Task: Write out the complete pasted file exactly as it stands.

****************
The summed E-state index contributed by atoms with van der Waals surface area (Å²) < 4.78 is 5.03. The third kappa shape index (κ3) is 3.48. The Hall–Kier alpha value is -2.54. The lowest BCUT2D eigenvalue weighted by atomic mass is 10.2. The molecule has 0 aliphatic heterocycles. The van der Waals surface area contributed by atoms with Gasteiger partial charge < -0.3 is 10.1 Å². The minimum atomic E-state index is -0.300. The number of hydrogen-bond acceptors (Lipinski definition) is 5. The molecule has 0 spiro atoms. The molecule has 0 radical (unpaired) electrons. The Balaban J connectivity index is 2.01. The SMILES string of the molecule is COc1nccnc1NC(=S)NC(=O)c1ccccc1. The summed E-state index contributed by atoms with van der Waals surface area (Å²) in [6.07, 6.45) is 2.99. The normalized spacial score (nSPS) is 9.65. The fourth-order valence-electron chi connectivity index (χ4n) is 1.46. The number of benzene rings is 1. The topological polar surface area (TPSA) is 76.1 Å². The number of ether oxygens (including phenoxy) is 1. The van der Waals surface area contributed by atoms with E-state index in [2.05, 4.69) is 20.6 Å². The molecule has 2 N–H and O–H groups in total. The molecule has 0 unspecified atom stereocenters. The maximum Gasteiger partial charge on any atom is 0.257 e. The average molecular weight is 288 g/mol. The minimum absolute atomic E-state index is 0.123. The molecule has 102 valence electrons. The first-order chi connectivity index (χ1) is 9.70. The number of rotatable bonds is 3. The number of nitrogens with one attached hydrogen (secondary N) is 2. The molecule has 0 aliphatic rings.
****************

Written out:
The summed E-state index contributed by atoms with van der Waals surface area (Å²) < 4.78 is 5.03. The third kappa shape index (κ3) is 3.48. The Hall–Kier alpha value is -2.54. The lowest BCUT2D eigenvalue weighted by atomic mass is 10.2. The molecule has 0 aliphatic heterocycles. The van der Waals surface area contributed by atoms with Gasteiger partial charge < -0.3 is 10.1 Å². The minimum atomic E-state index is -0.300. The number of hydrogen-bond acceptors (Lipinski definition) is 5. The molecule has 0 spiro atoms. The molecule has 0 radical (unpaired) electrons. The Balaban J connectivity index is 2.01. The SMILES string of the molecule is COc1nccnc1NC(=S)NC(=O)c1ccccc1. The summed E-state index contributed by atoms with van der Waals surface area (Å²) in [6.07, 6.45) is 2.99. The normalized spacial score (nSPS) is 9.65. The fourth-order valence-electron chi connectivity index (χ4n) is 1.46. The number of benzene rings is 1. The topological polar surface area (TPSA) is 76.1 Å². The number of ether oxygens (including phenoxy) is 1. The van der Waals surface area contributed by atoms with E-state index in [2.05, 4.69) is 20.6 Å². The molecule has 2 N–H and O–H groups in total. The molecule has 0 unspecified atom stereocenters. The maximum Gasteiger partial charge on any atom is 0.257 e. The average molecular weight is 288 g/mol. The minimum absolute atomic E-state index is 0.123. The molecule has 102 valence electrons. The first-order chi connectivity index (χ1) is 9.70. The number of rotatable bonds is 3. The number of nitrogens with one attached hydrogen (secondary N) is 2. The molecule has 0 aliphatic rings.